Cheryl Sorg’s Nine Circles of Hell

Dante’s Inferno, cut apart line by line and assembled in readable order with clear tape onto a series of nine plexi circles approximately 20 inches in diameter and mounted onto a floor-to-ceiling height clear plexi road going through the centers of the discs.”    –Cheryl Sorg, from her website, 2019.

Cheryl Sorg is an artist from Cincinnati, Ohio, and currently based in Boston. She specializes in street art, collages, tape drawings, and photography, among other mediums.

To view more of Sorg’s artwork, you can visit her website.

Le LA du Monde a film directed by Ghislaine Avan

“Tap-dancer, choreographer, and video artist, Ghislaine Avan has been working since 2006 to achieve a choreographic and transmedia work inspired by Dante’s Divine Comedy.

“The diptych includes a choreographic ensemble of 10 pieces entitled Seuil (Threshold), and a film entitled Le LA du Monde, the result of filming, since 2006, people around the world, from all backgrounds, nationalities and in all languages, reading an excerpt from Dante’s poem.”

Of the project’s goals, the artist lists the following:

  • “Celebrating on September 14, 2021, the 700th Anniversary of Dante’s death.
  • “Realizing/Creating a worldwide installation entitled Divine Babel: the simultaneous screening of the film Le LA du Monde with the 100 cantos of the Comedy projected on 100 screens, located in 100 different places around the world.
  • “Representing all continents to make this Babel truly divine.”

View the English trailer for “Le LA du Monde” on YouTube.

Contributed by Ghislaine Avanghi

Dante’s Inferno: The Game (2015 visual novel game)

Contributor Savannah Mikus comments, “Dante’s Inferno – The Game. An anime style visual novel game. This game was created by ‘LIAR’ a group of four students: Vee, Lightneng, Saphire, and R. The game was posted online on Ren’Py Games for the public on June 3, 2015.”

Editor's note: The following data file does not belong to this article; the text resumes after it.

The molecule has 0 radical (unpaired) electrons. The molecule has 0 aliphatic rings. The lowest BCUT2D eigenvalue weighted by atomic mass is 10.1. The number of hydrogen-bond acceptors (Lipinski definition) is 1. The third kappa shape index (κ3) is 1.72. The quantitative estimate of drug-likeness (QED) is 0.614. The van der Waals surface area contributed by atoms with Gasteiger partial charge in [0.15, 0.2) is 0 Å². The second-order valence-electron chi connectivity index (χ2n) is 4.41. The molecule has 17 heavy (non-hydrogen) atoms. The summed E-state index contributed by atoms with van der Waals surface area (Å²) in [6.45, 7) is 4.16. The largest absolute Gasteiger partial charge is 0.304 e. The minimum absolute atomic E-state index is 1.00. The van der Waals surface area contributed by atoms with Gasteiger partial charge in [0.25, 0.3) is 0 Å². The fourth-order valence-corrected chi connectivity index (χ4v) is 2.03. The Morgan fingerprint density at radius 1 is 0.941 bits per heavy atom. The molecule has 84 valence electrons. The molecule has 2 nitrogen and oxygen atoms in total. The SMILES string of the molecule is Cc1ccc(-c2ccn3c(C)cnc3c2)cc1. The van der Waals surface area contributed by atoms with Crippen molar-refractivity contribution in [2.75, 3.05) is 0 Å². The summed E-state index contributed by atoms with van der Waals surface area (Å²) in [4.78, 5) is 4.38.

The creators describe their game as follows: “Based off the classic, Dante’s Inferno by Dante Alighieri, a group of four classmates created a visual novel in a modern setting for the story to provide easier understanding of the book. It is for-fun adventure we did for class, but since we put so much work into it, we decided to post it to the public too!” — Ren’Py Games

See Ren’Py Games for more information and/or to download the game.

Contributed by Savannah Mikus (Florida State University, 2020)

Rachel Owen’s Inferno Illustrations

Rachel-Owen-Inferno-illustrations-Pembroke-College-Oxford

Image from the Pembroke College Twitter feed

Rachel Owen: The Inferno Illustrations displays 34 photographic prints of mixed-media collage works, created in response to the Inferno in the Divine Comedy, a 14th century poem by the Italian poet Dante. This exhibition marks the culmination of Rachel Owen’s (1968 – 2016) lifelong academic and artistic engagement with the text.

“The Cardiff-born printmaker studied Fine Art and Italian at the University of Exeter and painting at the Accademia di Belle Arti in Florence. She attained a PhD in the ‘History of Illuminated Manuscripts of Dante’s Commedia’ at the University of London in 2001. Until her death in December 2016, she taught Italian Literature in Pembroke, and at other colleges within the University of Oxford.” — Pembroke College Events